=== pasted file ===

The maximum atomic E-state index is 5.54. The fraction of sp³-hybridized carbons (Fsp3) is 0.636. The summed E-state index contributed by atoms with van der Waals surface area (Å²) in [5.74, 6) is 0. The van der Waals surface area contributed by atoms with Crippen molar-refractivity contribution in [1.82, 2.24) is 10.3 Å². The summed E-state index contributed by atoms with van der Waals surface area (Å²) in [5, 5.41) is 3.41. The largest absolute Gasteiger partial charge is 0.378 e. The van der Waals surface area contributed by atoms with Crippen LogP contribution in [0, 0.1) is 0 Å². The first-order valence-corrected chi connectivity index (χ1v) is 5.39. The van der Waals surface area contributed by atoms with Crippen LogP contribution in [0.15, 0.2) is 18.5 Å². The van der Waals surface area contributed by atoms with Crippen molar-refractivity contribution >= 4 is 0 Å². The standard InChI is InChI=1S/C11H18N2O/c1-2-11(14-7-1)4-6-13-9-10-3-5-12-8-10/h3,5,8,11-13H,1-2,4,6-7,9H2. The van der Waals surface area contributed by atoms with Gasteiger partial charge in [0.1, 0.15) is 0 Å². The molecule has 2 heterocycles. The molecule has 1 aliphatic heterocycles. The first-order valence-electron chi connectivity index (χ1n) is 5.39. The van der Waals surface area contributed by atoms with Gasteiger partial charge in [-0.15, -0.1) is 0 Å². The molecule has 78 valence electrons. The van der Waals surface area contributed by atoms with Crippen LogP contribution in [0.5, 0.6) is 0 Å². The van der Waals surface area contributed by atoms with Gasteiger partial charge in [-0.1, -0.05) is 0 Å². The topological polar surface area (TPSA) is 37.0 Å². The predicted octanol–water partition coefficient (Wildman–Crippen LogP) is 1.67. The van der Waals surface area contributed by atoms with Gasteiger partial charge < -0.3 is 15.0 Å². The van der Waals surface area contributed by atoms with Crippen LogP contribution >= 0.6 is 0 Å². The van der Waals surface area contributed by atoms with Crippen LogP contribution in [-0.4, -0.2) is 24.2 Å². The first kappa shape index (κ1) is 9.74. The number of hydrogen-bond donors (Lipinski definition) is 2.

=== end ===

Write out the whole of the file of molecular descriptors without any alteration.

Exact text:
The maximum atomic E-state index is 5.54. The fraction of sp³-hybridized carbons (Fsp3) is 0.636. The summed E-state index contributed by atoms with van der Waals surface area (Å²) in [5.74, 6) is 0. The van der Waals surface area contributed by atoms with Crippen molar-refractivity contribution in [1.82, 2.24) is 10.3 Å². The summed E-state index contributed by atoms with van der Waals surface area (Å²) in [5, 5.41) is 3.41. The largest absolute Gasteiger partial charge is 0.378 e. The van der Waals surface area contributed by atoms with Crippen LogP contribution in [0, 0.1) is 0 Å². The first-order valence-corrected chi connectivity index (χ1v) is 5.39. The van der Waals surface area contributed by atoms with Crippen LogP contribution in [0.15, 0.2) is 18.5 Å². The van der Waals surface area contributed by atoms with Crippen molar-refractivity contribution >= 4 is 0 Å². The standard InChI is InChI=1S/C11H18N2O/c1-2-11(14-7-1)4-6-13-9-10-3-5-12-8-10/h3,5,8,11-13H,1-2,4,6-7,9H2. The van der Waals surface area contributed by atoms with Gasteiger partial charge in [0.1, 0.15) is 0 Å². The molecule has 2 heterocycles. The molecule has 1 aliphatic heterocycles. The first-order valence-electron chi connectivity index (χ1n) is 5.39. The van der Waals surface area contributed by atoms with Gasteiger partial charge in [-0.15, -0.1) is 0 Å². The molecule has 78 valence electrons. The van der Waals surface area contributed by atoms with Crippen LogP contribution in [0.5, 0.6) is 0 Å². The van der Waals surface area contributed by atoms with Gasteiger partial charge in [-0.1, -0.05) is 0 Å². The topological polar surface area (TPSA) is 37.0 Å². The predicted octanol–water partition coefficient (Wildman–Crippen LogP) is 1.67. The van der Waals surface area contributed by atoms with Gasteiger partial charge < -0.3 is 15.0 Å². The van der Waals surface area contributed by atoms with Crippen LogP contribution >= 0.6 is 0 Å². The van der Waals surface area contributed by atoms with Crippen LogP contribution in [-0.4, -0.2) is 24.2 Å². The first kappa shape index (κ1) is 9.74. The number of hydrogen-bond donors (Lipinski definition) is 2.